More Sports:

August 09, 2017

What they’re saying: The Eagles have put Carson Wentz in a position to succeed

Eagles NFL

Over at CBS Sports, Jared Dubin makes the case that last year’s Eagles more or less succeeded in three of the four ways to put Carson Wentz in a position to succeed. They protected the rookie QB well enough, ran the ball fairly effectively, and schemed the offense to his strengths.

The one problem, as we all know by now, wasn’t a small one: Wentz’s weapons weren’t very good at all. And Dubin is impressed by what Howie Roseman and the Eagles front office accomplished this offseason in terms of fixing that problem:

They brought in Alshon Jeffery on a one-year deal. Jeffery has struggled with health issues, but his specialty is taking inaccurate or semi-accurate passes and turning them into completions or touchdowns.

And Jeffery's not the only weapon the Eagles brought in to help Wentz out. Torrey Smith was imported to give the offense a field-stretching element it didn't really have last season, Mack Hollins was drafted to provide even more speed, and scat back Donnel Pumphrey was drafted to take an apprenticeship under Darren Sproles. Not only that but the Eagles added LeGarrette Blount to bring some more power to their running game…

Eagles news and coverage at PhillyVoice

1.    Practice notes: Chance Warmack slides up the Eagles depth chart due to an injury, and the less-heralded receivers are still making plays.

2.    Numbers game: Pederson doesn't foresee a reduced role for Jordan Matthews, but the numbers suggest otherwise.

3.    Sold! Listening to Frank Reich, it seems like the Eagles are fine with Nelson Agholor playing in the slot.

4.    New year, new man: I looked back at Carson Wentz’s preseason debut last season and how everything has changed for the Eagles quarterback in just one season.

5.    Work left to do: Al Morganti writes that Wentz and the rest of the Eagles roster are still very much a work in progress.

Other Eagles news, notes and analysis from around the web

Winners and losers: Gregg Rosenthal, NFL.com

Rosenthal lists the Eagles’ Nelson Agholor (who else?) as a winner for his strong training camp performance. At the same time, he’s suggesting Jordan Matthews that might not have a big role in the Eagles offense:

The consistent drumbeat about Agholor's excellent practices are getting too hard to ignore. Our buddy Daniel Jeremiah said on his "Move the Sticks Podcast" last week that Agholor has enjoyed a "total rebirth" and is destined to be Philadelphia's slot receiver. With Alshon Jeffery and Torrey Smith as options on the outside and little-known wideout Marcus Johnson making noise, it's unclear where veteran slot receiver Jordan Matthews fits in.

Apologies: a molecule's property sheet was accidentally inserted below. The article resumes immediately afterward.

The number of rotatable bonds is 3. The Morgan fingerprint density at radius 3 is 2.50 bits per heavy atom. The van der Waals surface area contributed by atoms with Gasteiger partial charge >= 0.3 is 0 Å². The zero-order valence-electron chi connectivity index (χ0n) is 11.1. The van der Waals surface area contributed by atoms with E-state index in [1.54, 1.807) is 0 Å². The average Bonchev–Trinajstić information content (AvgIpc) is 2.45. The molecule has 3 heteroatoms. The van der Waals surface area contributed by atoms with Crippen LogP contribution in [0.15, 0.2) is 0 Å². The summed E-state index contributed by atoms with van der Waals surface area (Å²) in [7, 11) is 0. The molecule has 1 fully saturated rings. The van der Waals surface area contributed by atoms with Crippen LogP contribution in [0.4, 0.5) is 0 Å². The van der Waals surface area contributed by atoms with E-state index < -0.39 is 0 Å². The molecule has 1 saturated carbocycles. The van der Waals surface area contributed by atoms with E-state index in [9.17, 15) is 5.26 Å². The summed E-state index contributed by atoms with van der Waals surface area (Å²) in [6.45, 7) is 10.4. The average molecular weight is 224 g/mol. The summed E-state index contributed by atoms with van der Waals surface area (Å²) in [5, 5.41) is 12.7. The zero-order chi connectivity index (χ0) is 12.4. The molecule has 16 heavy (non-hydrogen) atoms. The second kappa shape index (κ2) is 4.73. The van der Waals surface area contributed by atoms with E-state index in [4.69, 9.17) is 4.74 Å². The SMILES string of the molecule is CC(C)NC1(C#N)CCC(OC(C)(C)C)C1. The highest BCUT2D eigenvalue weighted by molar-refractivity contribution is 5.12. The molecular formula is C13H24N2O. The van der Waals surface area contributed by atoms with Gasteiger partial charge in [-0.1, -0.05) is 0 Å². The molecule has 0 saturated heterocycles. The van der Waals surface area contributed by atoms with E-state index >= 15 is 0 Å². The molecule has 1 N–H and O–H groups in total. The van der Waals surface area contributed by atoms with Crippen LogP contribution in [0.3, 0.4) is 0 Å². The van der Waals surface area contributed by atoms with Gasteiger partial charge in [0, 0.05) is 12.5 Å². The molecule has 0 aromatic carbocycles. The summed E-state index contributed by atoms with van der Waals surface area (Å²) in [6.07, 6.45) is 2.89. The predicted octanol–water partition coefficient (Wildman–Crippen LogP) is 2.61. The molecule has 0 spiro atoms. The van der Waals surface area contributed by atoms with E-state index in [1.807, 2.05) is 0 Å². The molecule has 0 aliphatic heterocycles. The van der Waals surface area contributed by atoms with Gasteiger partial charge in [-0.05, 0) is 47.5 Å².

Don't expect as many touchdowns from these 16 players: Mike Clay, ESPN Insider

In terms of fantasy football, don’t expect LeGarrette Blount to rack up 18 touchdowns in the Eagles offense this season:

Blount paced the NFL with 18 rushing touchdowns and 24 carries inside the 5-yard line last season. That, of course, came on a career-high 299 carries; he entered the year with 31 career rushing scores and 34 carries inside the 5. His OTD actually wasn't too far off his touchdown total and he'll remain the goal-line back in Philadelphia, but it's unreasonable to expect him to come close to matching his 2016 numbers in a lesser offense. As a nonfactor in the passing game, Blount's fantasy upside is capped, especially in PPR formats.

Carson Wentz stretching for any edge with warm-up routine: Jeff McLane, Philadelphia Inquirer

Wentz is already thinking ahead in trying to prolong his career, looking at the level that 40-year-old Tom Brady is playing at:

He paces forward and backward 50 yards with his arms raised in a “U” shape like some Pentecostal worshiper. He repeats the walk, but this time, he bends his elbows back and forth. A photographer who has watched this routine for weeks calls it “The Robot.” Wentz then mixes in a few lower-body stretches before attacking his shoulders and wrists. He extends his arms and turns his hands. He flaps his wings, rotating his sockets so aggressively that even Michael Phelps might be impressed.


Follow Rich on Twitter: @rich_hofmann

Like the new PhillyVoice Sports page on Facebook

Videos